So stop asking if I'm OK. I'm great. You're reading my words in a newspaper. I have a platform. I have power. Don't wring your hands over men versus women, writers versus comedians, or Linda Stansberry versus the peanut gallery. Both I and (I assume) my critics are blessed with a legal system that protects us, an audience that is willing to hear us and a community that will support us.

If you want to be helpful, start asking about how we can build a community that supports people with no platform, no power and no voice. Start with the people who don't look like you, who make you uncomfortable, who have different values than you, who don't have the law to depend on or a daddy to bail them out of jail or even the simple human dignity of not having their very existence be the butt of someone else's jokes. If you're housed, fed, not mentally ill, not addicted to drugs and don't have a criminal record you are immensely privileged and immensely powerful. The very least you can do is not kick people when they're down. The very best you can do is use that power to effect change, even if that just means refusing to shut up about the things that make people uncomfortable.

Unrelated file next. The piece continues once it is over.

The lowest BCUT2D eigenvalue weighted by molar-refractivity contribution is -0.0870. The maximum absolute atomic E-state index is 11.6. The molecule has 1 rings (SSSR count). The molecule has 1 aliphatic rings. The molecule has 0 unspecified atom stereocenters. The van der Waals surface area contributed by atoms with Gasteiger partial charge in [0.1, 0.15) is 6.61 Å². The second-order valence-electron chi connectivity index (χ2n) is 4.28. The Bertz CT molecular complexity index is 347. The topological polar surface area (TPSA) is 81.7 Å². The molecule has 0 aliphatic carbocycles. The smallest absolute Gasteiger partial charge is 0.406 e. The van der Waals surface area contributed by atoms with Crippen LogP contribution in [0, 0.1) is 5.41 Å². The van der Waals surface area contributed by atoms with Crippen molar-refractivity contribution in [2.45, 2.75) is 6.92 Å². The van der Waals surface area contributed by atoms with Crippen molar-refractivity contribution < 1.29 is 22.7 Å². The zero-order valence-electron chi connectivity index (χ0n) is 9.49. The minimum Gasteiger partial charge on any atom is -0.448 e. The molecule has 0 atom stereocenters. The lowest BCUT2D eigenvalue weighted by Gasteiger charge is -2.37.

A few months ago I got a late night phone call from an old friend. She was fighting sleep in the barricaded room of a grow house, where she'd been left alone with a worker she didn't trust. She was scared, she told me, that if she fell asleep he'd force his way into the room. When I asked for her address she panicked and hung up, saying, "You'll call the police. The police can't come here."

If my friend doesn't trust her boss to protect her, the police to help her or me to simply be a good neighbor and come get her, who does that leave? And how did it get this bad? I'd like to say that she's an isolated case, but she's not. If she were, then I wouldn't be getting those other emails in response to that column, the ones that say, "Thank you," or "Me too," or "Are you talking about this?" or, heartbreakingly, "I worry about my daughter every fall."

So take your time. Think about it. If the best you can do when I call on you to create a community that protects women is to say (in the words of one Journal commenter) that I need "to get laid," then fine. I've never been one to turn down romantic advice. Maybe I'll meet a handsome fellow feminist and we'll find out whether or not you were right. In the meantime, know that I'm here for you too. If it was you who was too drunk to stand up at that party, trapped in the hills without a car, friends or money, or on the other end of the phone, I would stand up for you. No matter what you've said or done, you deserve the simple dignity of having a neighbor who will listen and reach out her hand. Call me whatever you want, and call me anytime.

journalist from Honeydew and regular Journal contributor.